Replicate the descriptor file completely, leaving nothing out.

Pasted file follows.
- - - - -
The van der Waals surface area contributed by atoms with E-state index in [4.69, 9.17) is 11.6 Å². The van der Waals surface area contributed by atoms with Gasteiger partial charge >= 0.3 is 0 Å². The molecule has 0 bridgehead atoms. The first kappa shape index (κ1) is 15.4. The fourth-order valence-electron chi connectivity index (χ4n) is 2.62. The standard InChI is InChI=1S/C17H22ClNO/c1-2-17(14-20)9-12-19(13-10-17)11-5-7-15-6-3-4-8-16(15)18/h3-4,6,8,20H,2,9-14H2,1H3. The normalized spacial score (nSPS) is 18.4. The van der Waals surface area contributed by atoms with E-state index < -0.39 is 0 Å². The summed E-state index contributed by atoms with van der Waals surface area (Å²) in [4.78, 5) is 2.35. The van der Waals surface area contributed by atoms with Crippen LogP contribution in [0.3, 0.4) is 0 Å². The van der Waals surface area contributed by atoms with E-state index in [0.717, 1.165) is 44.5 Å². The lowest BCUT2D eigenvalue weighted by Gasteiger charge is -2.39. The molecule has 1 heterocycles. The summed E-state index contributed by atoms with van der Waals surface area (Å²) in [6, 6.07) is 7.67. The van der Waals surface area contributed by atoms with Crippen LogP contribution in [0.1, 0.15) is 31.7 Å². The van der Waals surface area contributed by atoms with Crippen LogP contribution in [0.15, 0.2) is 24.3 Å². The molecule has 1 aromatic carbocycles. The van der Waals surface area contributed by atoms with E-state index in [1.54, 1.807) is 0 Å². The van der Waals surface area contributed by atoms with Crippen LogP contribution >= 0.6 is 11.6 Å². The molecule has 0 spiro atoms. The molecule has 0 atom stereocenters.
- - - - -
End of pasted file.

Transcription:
The van der Waals surface area contributed by atoms with E-state index in [4.69, 9.17) is 11.6 Å². The van der Waals surface area contributed by atoms with Gasteiger partial charge >= 0.3 is 0 Å². The molecule has 0 bridgehead atoms. The first kappa shape index (κ1) is 15.4. The fourth-order valence-electron chi connectivity index (χ4n) is 2.62. The standard InChI is InChI=1S/C17H22ClNO/c1-2-17(14-20)9-12-19(13-10-17)11-5-7-15-6-3-4-8-16(15)18/h3-4,6,8,20H,2,9-14H2,1H3. The normalized spacial score (nSPS) is 18.4. The van der Waals surface area contributed by atoms with E-state index < -0.39 is 0 Å². The summed E-state index contributed by atoms with van der Waals surface area (Å²) in [4.78, 5) is 2.35. The van der Waals surface area contributed by atoms with Crippen LogP contribution in [0.3, 0.4) is 0 Å². The van der Waals surface area contributed by atoms with E-state index in [0.717, 1.165) is 44.5 Å². The lowest BCUT2D eigenvalue weighted by Gasteiger charge is -2.39. The molecule has 1 heterocycles. The summed E-state index contributed by atoms with van der Waals surface area (Å²) in [6, 6.07) is 7.67. The van der Waals surface area contributed by atoms with Crippen LogP contribution in [0.1, 0.15) is 31.7 Å². The van der Waals surface area contributed by atoms with Crippen LogP contribution in [0.15, 0.2) is 24.3 Å². The molecule has 1 aromatic carbocycles. The van der Waals surface area contributed by atoms with E-state index in [1.54, 1.807) is 0 Å². The van der Waals surface area contributed by atoms with Crippen LogP contribution >= 0.6 is 11.6 Å². The molecule has 0 spiro atoms. The molecule has 0 atom stereocenters.